We were at a workshop in Berkeley, sponsored by APIIGBV, with a group of Asian Pacific Islander anti-violence community organizers: Koreans talking to Japanese, Samoans talking to Kashmiris, Indians to Pakistanis, us Punjabis from both sides commiserating with Tibetans from no side. We were gathered for a closed, confidential meeting on community violence. Each of us co-organizing this meeting had invited a victim-survivor of family violence whom we had worked with and who was now part of the movement to end violence. I brought a non-South Asian colleague. I had no idea someone had invited another Sikh woman. She had no idea other Sikhs existed in the anti-violence movement.
Sehaj walked over during lunch, “We really need to talk. This is the first time I’ve heard of our community organized around the kind of thing that nearly killed me.”
We meet for dinner. She is a SFC volunteer. SFC has just launched its online Needs Assessment Survey for Sikh Americans. She wants to help with outreach.
“See, when you have an infection, right, you have to take an antibiotic…”
She was a trained physician who never got to practice after marriage.
“No one generally says, haanji, haaww, you have this infection. When you get the Flu, no one says Hawww, Let it be, don’t talk about it. Push it into the corner…
“But. With all many of the issues we are asking about in the Survey, the response is exactly that! Domestic disputes? O, you don’t know how to manage your own home. Need counseling? O, you are wasting your time. Depression? O, start moving around and stop being lazy…Why can’t we accept there are issues…? Let’s deal with it!”
“Let’s just start with creating awareness, that yes, there are problems in the community…. I saw in an Asian shelter… 90% Punjabi women from all age groups, working, non-working, kids, no kids. And chalo, I didn’t have kids…but still….It was shameful. And they weren’t getting the support they need…culturally, spiritually… Each pangaa, finances, forms, court, makes people feel more isolated.”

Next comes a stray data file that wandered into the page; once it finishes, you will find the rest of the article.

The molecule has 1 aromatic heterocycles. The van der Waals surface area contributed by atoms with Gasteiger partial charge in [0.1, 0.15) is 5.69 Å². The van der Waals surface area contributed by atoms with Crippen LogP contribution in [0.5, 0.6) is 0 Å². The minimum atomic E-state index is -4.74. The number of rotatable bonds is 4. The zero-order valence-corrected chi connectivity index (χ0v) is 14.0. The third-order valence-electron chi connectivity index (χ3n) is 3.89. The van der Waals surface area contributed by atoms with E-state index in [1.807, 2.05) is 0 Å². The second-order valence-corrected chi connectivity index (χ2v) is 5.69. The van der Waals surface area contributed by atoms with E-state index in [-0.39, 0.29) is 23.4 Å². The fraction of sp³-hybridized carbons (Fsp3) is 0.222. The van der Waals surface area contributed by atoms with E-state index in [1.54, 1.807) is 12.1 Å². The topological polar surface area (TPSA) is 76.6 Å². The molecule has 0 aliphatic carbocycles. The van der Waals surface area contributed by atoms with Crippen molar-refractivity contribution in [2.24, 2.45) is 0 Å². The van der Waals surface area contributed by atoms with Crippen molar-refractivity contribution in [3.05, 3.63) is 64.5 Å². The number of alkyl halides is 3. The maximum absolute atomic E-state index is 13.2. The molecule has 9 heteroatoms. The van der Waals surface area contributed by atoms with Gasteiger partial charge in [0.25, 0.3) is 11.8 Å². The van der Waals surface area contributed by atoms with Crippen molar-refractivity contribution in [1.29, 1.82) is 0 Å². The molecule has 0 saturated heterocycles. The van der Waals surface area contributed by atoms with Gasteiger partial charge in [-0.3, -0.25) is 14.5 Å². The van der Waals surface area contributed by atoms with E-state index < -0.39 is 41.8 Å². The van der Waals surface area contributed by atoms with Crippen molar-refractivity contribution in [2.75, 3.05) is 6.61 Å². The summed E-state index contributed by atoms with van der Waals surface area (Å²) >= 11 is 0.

“We have one life to live, we need to make it worth living…” Sehaj hopes survivors take strength from her own story of escaping a dangerous situation, despite the odds. She is working with SFC to create an audio podcast about her story.
SFC joins Sehaj in believing, deeply and desperately, in the mandate of our Gurus since 1469: to live and facilitate lives of fearless love & freedom.
Whether a teenage boy fearful of applying to college because he has been told he isn’t good enough; a college sophomore being pressurized by her boyfriend; a man seeking help for anger management told he will bring dishonor to the community at large; an undocumented person told he should be ashamed; a woman who has never seen a primary care physician because of lack of insurance; or an elderly person told to never speak about their homeless situation. Sikh Family Center connects members of our community with resources they may not otherwise access. We seek to create resources that do not exist. And we proactively work with our community’s existing resources.
SFC depends on and fosters collaborations and partnerships to forward our mission. We have received referrals from across the country, including from Gurudwaras. We are proud partners with Gurudwaras that have been urgent shelters and safe spaces for someone in danger or someone in the midst of a mental health crisis or someone during a time of loss. As much as we learnt from Sehaj’s negative experience, we have been heartened and at times even embarrassed at our own surprise when the Gurudwaras and often older males who generally run them stretch themselves beyond their comfort zones to work with us, speak about taboo topics and take justice-oriented positions. We seek to multiply such experiences in the Guru’s many houses and hearts across the United States.
For this, we need to know what exactly we are working with and how to prioritize. If you are a Sikh American above the age of 18, take our Survey today. There are otherwise no statistics specific to the Sikh American community and its needs. There are otherwise Sikhs like Sehaj wondering if they are alone in their experience. There are otherwise survivors like Sehaj wondering if the community will ever rally around issues that blight every community, but remain especially unaddressed in some. The idea here is not to create new victims or scapegoats, but to move forward, together, stronger. This fight begins at home and there are no shortcuts.
Mallika Kaur is a lawyer and writer who focuses on gender and minority issues in the U.S. and South Asia. She teaches at UC Berkeley Law and is a Founding Director of the Sikh Family Center.
This survey is entirely voluntary and anonymous. Your response will not be identified with you personally. There are no legal implications.
Here are the results of the 500 in-person paper surveys conducted by SFC in previous years: